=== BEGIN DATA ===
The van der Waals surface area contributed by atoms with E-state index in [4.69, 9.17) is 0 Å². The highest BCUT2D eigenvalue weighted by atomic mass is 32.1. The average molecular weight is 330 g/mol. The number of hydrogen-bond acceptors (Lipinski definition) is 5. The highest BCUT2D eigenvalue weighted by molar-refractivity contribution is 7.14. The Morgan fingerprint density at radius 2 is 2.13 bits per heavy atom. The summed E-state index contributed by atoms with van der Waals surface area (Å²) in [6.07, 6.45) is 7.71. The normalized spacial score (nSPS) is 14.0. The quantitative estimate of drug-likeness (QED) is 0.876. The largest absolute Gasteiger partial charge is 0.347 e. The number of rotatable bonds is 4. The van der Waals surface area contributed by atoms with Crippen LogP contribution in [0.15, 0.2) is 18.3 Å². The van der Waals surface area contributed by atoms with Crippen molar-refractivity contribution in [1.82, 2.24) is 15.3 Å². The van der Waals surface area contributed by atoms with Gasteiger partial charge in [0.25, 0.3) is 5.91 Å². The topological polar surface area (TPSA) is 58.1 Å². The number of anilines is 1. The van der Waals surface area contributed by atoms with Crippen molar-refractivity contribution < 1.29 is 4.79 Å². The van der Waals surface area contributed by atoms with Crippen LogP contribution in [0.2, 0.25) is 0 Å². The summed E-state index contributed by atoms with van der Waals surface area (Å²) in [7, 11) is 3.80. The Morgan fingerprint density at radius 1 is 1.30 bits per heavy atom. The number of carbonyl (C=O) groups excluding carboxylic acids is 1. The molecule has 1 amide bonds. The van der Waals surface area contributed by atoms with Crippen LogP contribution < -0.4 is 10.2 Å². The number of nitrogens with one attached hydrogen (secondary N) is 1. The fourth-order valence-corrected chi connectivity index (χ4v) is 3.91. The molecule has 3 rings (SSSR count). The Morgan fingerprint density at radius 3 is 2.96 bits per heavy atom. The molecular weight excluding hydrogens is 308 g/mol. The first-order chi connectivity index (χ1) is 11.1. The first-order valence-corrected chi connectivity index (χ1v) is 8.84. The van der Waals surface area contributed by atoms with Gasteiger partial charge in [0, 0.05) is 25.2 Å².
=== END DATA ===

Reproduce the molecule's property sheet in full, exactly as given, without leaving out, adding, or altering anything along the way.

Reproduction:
The van der Waals surface area contributed by atoms with E-state index in [4.69, 9.17) is 0 Å². The highest BCUT2D eigenvalue weighted by atomic mass is 32.1. The average molecular weight is 330 g/mol. The number of hydrogen-bond acceptors (Lipinski definition) is 5. The highest BCUT2D eigenvalue weighted by molar-refractivity contribution is 7.14. The Morgan fingerprint density at radius 2 is 2.13 bits per heavy atom. The summed E-state index contributed by atoms with van der Waals surface area (Å²) in [6.07, 6.45) is 7.71. The normalized spacial score (nSPS) is 14.0. The quantitative estimate of drug-likeness (QED) is 0.876. The largest absolute Gasteiger partial charge is 0.347 e. The number of rotatable bonds is 4. The van der Waals surface area contributed by atoms with Crippen LogP contribution in [0.15, 0.2) is 18.3 Å². The van der Waals surface area contributed by atoms with Crippen molar-refractivity contribution in [1.82, 2.24) is 15.3 Å². The van der Waals surface area contributed by atoms with Gasteiger partial charge in [0.25, 0.3) is 5.91 Å². The topological polar surface area (TPSA) is 58.1 Å². The number of anilines is 1. The van der Waals surface area contributed by atoms with Crippen molar-refractivity contribution < 1.29 is 4.79 Å². The van der Waals surface area contributed by atoms with Crippen LogP contribution in [0.2, 0.25) is 0 Å². The summed E-state index contributed by atoms with van der Waals surface area (Å²) in [7, 11) is 3.80. The Morgan fingerprint density at radius 1 is 1.30 bits per heavy atom. The number of carbonyl (C=O) groups excluding carboxylic acids is 1. The molecule has 1 amide bonds. The van der Waals surface area contributed by atoms with Crippen LogP contribution < -0.4 is 10.2 Å². The number of nitrogens with one attached hydrogen (secondary N) is 1. The fourth-order valence-corrected chi connectivity index (χ4v) is 3.91. The molecule has 3 rings (SSSR count). The Morgan fingerprint density at radius 3 is 2.96 bits per heavy atom. The molecular weight excluding hydrogens is 308 g/mol. The first-order chi connectivity index (χ1) is 11.1. The first-order valence-corrected chi connectivity index (χ1v) is 8.84. The van der Waals surface area contributed by atoms with Gasteiger partial charge in [0, 0.05) is 25.2 Å².